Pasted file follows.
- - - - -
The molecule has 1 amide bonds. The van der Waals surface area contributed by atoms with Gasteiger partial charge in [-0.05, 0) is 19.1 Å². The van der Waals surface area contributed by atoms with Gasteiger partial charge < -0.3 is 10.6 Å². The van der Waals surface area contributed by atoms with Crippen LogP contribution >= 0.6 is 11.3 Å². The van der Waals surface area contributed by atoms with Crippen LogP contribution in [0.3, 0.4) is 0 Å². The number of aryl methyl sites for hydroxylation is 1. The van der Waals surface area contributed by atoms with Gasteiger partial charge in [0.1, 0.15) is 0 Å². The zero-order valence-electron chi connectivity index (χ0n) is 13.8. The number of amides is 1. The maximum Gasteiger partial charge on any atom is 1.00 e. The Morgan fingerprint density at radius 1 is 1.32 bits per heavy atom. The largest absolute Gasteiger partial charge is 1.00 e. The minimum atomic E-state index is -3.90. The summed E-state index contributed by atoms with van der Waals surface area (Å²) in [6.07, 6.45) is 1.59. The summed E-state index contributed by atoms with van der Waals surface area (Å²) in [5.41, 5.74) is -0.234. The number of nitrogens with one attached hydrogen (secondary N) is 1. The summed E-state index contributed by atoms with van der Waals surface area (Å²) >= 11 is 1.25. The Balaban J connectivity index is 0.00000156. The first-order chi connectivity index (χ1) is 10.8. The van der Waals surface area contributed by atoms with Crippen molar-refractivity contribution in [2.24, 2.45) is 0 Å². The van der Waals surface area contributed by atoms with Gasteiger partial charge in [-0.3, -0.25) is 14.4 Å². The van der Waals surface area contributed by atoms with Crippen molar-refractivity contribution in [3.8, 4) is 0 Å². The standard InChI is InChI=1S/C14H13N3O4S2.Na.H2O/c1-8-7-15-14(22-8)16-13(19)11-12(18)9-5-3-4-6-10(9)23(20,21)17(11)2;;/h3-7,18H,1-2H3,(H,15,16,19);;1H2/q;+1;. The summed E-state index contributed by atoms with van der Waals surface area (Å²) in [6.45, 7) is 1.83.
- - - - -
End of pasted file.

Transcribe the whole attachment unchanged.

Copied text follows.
The molecule has 1 amide bonds. The van der Waals surface area contributed by atoms with Gasteiger partial charge in [-0.05, 0) is 19.1 Å². The van der Waals surface area contributed by atoms with Gasteiger partial charge < -0.3 is 10.6 Å². The van der Waals surface area contributed by atoms with Crippen LogP contribution >= 0.6 is 11.3 Å². The van der Waals surface area contributed by atoms with Crippen LogP contribution in [0.3, 0.4) is 0 Å². The number of aryl methyl sites for hydroxylation is 1. The van der Waals surface area contributed by atoms with Gasteiger partial charge in [0.1, 0.15) is 0 Å². The zero-order valence-electron chi connectivity index (χ0n) is 13.8. The number of amides is 1. The maximum Gasteiger partial charge on any atom is 1.00 e. The Morgan fingerprint density at radius 1 is 1.32 bits per heavy atom. The largest absolute Gasteiger partial charge is 1.00 e. The minimum atomic E-state index is -3.90. The summed E-state index contributed by atoms with van der Waals surface area (Å²) in [6.07, 6.45) is 1.59. The summed E-state index contributed by atoms with van der Waals surface area (Å²) in [5.41, 5.74) is -0.234. The number of nitrogens with one attached hydrogen (secondary N) is 1. The summed E-state index contributed by atoms with van der Waals surface area (Å²) >= 11 is 1.25. The Balaban J connectivity index is 0.00000156. The first-order chi connectivity index (χ1) is 10.8. The van der Waals surface area contributed by atoms with Crippen molar-refractivity contribution in [2.24, 2.45) is 0 Å². The van der Waals surface area contributed by atoms with Gasteiger partial charge in [-0.3, -0.25) is 14.4 Å². The van der Waals surface area contributed by atoms with Crippen molar-refractivity contribution in [3.8, 4) is 0 Å². The standard InChI is InChI=1S/C14H13N3O4S2.Na.H2O/c1-8-7-15-14(22-8)16-13(19)11-12(18)9-5-3-4-6-10(9)23(20,21)17(11)2;;/h3-7,18H,1-2H3,(H,15,16,19);;1H2/q;+1;. The summed E-state index contributed by atoms with van der Waals surface area (Å²) in [6.45, 7) is 1.83.